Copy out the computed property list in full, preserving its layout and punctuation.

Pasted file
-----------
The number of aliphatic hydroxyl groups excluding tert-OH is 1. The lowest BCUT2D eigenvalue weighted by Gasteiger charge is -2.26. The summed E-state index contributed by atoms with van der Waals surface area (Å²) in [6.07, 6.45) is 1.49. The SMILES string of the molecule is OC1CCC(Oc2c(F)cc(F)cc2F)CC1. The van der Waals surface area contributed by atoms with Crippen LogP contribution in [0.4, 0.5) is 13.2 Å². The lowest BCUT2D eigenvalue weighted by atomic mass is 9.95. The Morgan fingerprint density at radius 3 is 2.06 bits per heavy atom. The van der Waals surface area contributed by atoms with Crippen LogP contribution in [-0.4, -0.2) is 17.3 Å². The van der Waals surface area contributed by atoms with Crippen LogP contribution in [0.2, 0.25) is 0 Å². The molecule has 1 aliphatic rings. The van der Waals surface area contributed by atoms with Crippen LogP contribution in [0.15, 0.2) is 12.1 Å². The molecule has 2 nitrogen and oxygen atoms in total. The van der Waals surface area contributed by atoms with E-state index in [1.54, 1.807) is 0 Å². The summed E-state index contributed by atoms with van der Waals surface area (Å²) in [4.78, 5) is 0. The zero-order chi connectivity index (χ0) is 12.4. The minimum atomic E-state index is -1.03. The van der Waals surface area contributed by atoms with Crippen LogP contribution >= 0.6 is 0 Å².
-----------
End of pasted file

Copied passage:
The number of aliphatic hydroxyl groups excluding tert-OH is 1. The lowest BCUT2D eigenvalue weighted by Gasteiger charge is -2.26. The summed E-state index contributed by atoms with van der Waals surface area (Å²) in [6.07, 6.45) is 1.49. The SMILES string of the molecule is OC1CCC(Oc2c(F)cc(F)cc2F)CC1. The van der Waals surface area contributed by atoms with Crippen LogP contribution in [0.4, 0.5) is 13.2 Å². The lowest BCUT2D eigenvalue weighted by atomic mass is 9.95. The Morgan fingerprint density at radius 3 is 2.06 bits per heavy atom. The van der Waals surface area contributed by atoms with Crippen LogP contribution in [-0.4, -0.2) is 17.3 Å². The van der Waals surface area contributed by atoms with Crippen LogP contribution in [0.2, 0.25) is 0 Å². The molecule has 1 aliphatic rings. The van der Waals surface area contributed by atoms with Crippen LogP contribution in [0.15, 0.2) is 12.1 Å². The molecule has 2 nitrogen and oxygen atoms in total. The van der Waals surface area contributed by atoms with E-state index in [1.54, 1.807) is 0 Å². The summed E-state index contributed by atoms with van der Waals surface area (Å²) in [4.78, 5) is 0. The zero-order chi connectivity index (χ0) is 12.4. The minimum atomic E-state index is -1.03. The van der Waals surface area contributed by atoms with Crippen LogP contribution >= 0.6 is 0 Å².